Needless to say, my younger cousin watches a lot of TV. And so the other day, when I was babysitting her, it struck me: had she ever read a book for fun? Intrigued, I asked her if she could bring a book for us to read, but she paid no mind to my question as she was fully immersed in the newest episode of “Teen Titans Go.” Only after I repeated my question multiple times, did she look up from her iPad screen. She was baffled. “Reading” she exclaimed as though it is some sort of foreign concept. At the time, I laughed, finding her exaggerated expression to be humorous. Little did I know, her reaction was not as exaggerated as I had anticipated. And so by the time I found some old children’s books in the basement and returned with them, my cousin was gone. She had already run to her parent’s room with her iPad and locked the door so as to seek shelter from the “enemy”: my book.
I was appalled. At her age, my world consisted of Junie B. Jones and Ms. Frizzle, Cat in the Hat and the Baudelaire siblings. In fact, even before I could read, I would spend hours upon hours analyzing the pictures in a book trying to develop my own storylines for the very hungry caterpillar or for Brown Bear. But the more I thought about it the more I began to realize I wasn’t much better than my cousin. Just a couple years back, I was an avid reader, finishing multiple books in the span of a month. But now, I loath just the thought of having to finish my required summer reading assignment.
Years and years of exposure to the Internet has trained my brain to read maybe two paragraphs, before I start to lose focus. Often my eyes will shift towards the edge of the screen to the scroll-bar so as to estimate how long the article will take to finish. And once my eyes leave the text, there is no going back. Suddenly, I am analyzing the “Articles you might enjoy” section. Suddenly my eyes are drawn to the “You won’t believe this” headlines. Before I know it, I am on Reddit reading up on Trump’s latest antics or even worse, I am on Buzzfeed reading about “How popular my Chicken Nugget opinions are.” Deep reading requires you to slow down and concentrate, an ability which I once had, but now due to unhealthy Internet habits, am gradually losing.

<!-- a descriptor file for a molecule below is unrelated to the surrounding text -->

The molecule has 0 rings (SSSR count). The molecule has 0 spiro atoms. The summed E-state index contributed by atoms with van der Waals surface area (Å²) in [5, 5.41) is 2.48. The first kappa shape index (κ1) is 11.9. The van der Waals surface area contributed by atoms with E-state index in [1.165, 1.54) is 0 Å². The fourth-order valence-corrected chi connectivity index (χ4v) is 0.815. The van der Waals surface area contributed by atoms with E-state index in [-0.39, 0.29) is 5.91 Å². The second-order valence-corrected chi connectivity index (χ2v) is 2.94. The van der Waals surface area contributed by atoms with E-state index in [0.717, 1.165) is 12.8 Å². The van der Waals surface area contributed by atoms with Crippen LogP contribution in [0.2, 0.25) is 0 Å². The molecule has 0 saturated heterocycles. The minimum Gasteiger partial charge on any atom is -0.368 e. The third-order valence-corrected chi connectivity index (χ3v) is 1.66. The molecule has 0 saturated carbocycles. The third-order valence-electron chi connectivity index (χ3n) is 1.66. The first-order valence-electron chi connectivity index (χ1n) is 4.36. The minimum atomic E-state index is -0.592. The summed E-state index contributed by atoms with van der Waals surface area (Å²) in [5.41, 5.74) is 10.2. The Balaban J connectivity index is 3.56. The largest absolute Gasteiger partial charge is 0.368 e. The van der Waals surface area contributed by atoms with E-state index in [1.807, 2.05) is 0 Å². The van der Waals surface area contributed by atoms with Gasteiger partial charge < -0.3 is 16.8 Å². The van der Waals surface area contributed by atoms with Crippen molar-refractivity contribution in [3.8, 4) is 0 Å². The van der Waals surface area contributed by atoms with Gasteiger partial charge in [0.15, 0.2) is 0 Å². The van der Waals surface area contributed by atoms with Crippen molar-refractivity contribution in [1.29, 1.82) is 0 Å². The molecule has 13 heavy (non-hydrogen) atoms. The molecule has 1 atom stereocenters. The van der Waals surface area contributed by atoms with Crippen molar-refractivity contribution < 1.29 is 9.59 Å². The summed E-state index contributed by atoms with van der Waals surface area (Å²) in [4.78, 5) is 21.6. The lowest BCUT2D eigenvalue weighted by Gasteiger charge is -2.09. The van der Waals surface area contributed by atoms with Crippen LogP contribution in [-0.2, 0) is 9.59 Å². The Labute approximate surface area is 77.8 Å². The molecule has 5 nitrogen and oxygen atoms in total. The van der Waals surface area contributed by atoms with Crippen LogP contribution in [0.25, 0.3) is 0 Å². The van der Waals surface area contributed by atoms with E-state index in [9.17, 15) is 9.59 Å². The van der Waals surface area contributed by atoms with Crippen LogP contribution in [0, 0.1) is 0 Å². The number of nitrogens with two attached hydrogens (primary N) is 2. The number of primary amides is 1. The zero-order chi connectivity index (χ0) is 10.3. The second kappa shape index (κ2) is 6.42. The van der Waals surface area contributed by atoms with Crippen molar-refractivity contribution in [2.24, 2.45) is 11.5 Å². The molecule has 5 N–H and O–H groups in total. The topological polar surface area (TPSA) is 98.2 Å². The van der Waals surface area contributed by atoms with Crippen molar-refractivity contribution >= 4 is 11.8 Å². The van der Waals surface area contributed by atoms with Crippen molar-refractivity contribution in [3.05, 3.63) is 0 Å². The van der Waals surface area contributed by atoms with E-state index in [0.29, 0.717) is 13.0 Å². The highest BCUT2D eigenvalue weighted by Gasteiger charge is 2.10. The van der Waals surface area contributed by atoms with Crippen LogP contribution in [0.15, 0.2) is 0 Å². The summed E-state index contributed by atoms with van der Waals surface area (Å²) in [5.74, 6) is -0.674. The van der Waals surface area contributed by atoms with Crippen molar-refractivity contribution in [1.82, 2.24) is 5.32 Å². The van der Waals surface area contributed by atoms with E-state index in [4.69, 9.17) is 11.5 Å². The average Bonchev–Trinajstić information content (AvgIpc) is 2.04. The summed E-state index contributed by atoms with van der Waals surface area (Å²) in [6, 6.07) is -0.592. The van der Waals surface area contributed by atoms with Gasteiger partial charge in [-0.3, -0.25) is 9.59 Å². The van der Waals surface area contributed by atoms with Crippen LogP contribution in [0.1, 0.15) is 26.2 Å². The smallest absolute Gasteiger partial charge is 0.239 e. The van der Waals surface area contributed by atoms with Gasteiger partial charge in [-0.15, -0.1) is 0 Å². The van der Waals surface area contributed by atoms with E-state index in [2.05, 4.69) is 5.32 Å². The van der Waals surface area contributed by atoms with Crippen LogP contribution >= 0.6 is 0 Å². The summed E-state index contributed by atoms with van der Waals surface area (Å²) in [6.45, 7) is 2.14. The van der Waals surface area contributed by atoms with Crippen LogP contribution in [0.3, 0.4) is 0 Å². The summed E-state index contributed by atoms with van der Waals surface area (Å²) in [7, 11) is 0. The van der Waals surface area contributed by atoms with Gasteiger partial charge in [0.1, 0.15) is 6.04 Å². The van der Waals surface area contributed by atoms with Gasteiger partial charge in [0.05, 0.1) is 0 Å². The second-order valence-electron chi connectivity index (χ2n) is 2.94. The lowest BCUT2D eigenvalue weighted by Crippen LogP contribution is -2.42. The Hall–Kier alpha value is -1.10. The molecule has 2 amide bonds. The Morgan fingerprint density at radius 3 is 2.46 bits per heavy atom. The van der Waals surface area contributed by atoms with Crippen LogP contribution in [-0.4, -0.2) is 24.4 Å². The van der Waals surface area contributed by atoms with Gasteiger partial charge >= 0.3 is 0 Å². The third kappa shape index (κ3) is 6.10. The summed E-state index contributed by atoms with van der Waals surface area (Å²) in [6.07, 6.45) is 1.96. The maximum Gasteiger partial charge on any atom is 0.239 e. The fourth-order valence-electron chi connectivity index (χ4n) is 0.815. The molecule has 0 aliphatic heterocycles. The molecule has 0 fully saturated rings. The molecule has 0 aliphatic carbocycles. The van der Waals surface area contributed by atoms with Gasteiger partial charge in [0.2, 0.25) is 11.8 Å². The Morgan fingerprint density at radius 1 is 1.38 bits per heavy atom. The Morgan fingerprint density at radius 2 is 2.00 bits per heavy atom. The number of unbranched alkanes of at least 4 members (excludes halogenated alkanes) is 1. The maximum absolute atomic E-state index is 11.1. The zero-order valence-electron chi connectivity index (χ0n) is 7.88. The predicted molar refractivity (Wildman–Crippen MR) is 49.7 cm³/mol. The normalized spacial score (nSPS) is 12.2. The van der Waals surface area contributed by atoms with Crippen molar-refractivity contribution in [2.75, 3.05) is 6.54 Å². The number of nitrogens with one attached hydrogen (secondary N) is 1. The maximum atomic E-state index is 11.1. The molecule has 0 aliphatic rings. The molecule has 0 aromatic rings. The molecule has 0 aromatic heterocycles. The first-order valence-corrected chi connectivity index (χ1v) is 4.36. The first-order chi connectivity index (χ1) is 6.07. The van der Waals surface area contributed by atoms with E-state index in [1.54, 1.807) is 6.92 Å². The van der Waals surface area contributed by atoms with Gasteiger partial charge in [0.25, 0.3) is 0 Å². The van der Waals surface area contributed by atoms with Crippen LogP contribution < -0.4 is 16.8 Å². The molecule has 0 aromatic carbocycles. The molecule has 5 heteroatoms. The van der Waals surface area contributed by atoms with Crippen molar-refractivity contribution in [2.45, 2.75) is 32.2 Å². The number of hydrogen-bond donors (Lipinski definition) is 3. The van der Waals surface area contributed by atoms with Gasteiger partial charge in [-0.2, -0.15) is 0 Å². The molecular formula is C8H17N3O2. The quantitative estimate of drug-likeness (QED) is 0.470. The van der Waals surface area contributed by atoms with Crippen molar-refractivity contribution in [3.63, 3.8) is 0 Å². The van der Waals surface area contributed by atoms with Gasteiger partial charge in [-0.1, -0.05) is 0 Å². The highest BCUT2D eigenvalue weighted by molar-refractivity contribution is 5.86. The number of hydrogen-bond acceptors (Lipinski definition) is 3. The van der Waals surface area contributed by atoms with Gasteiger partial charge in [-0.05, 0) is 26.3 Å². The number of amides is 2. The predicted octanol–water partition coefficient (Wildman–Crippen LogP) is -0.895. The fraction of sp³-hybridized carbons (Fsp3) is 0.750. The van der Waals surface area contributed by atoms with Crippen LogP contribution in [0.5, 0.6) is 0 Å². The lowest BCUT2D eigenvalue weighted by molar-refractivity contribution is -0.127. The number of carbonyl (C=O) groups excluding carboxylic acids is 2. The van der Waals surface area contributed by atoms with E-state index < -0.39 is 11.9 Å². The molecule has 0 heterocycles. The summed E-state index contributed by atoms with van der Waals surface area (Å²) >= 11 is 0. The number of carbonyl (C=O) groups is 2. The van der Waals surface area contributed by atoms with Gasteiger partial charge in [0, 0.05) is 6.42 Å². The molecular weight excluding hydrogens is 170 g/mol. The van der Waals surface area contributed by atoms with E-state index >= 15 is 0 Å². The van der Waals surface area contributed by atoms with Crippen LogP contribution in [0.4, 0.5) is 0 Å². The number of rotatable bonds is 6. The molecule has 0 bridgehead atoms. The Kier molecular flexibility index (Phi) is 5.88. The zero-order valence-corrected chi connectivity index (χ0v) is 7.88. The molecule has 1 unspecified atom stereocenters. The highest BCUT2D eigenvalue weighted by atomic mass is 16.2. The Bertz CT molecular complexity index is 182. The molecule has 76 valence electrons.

Oddly enough, neuroscience has proven that focusing on one task at a time, even if for extended periods, requires far less energy than quickly switching between different topics, as we often do when on the Internet. Cruising through various articles on the Internet will leave you drained, whereas deep reading makes you more able to undertake mentally demanding tasks. Even so, I often find myself whizzing from task to task as opposed to picking up a book and just reading.
This decline in reading is in fact a nationwide epidemic. A study conducted by the National Endowment of the Arts in September of 2016 calculated that only 43% of American adults have read at least one book over the course of the past year. This was a record low. And it isn’t that we as a society do not have the necessary time to read. According to a 2016 Nielsen report, the average American spends at least ten hours a day consuming media (Internet, radio, television, social media). Between work, sleep and the growing amount of media consumption, there is little time left for tasks that require intense concentration, like reading.
Though many of us find incorporating reading in our daily schedules to be difficult, influential entrepreneurs such as Mark Zuckerberg, Bill Gates, Elon Musk and Marc Cuban all set aside around five hours a day to read. Reading is their gateway to knowledge and self-improvement. Indeed, when asked about the root of his success, business magnate, Warren Buffett pointed to his piles of books. “Read 500 pages like this every day. That’s how knowledge works. It builds up, like compound interest,” he said. With 24 hours in a day and 168 hours in a week, we all have the time to devote just a few hours every week to read. It’s a matter of if we have the willpower to turn away from technology for even just an hour and direct all our attention to reading a book.
We are all aware of the endless benefits of reading. But what makes reading so hard is that it requires us to detach from the media-driven world and unfortunately, that for many people is a challenge. Developing strong reading habits like those of Buffett or Zuckerberg will undoubtedly be a battle, but hopefully with time, we will be able to form similar habits of our own. With the remainder of the summer, I encourage everyone to pick up a book and start reading. Don’t bother to open your latest snapchats. Don’t bother to check the latest status updates on Facebook. Don’t even bother to check the time. Just start reading. If we start to read more, then hopefully those younger than us will grow a liking for books as well. And maybe, just maybe, my cousin will not run away from me every time I mention reading a book.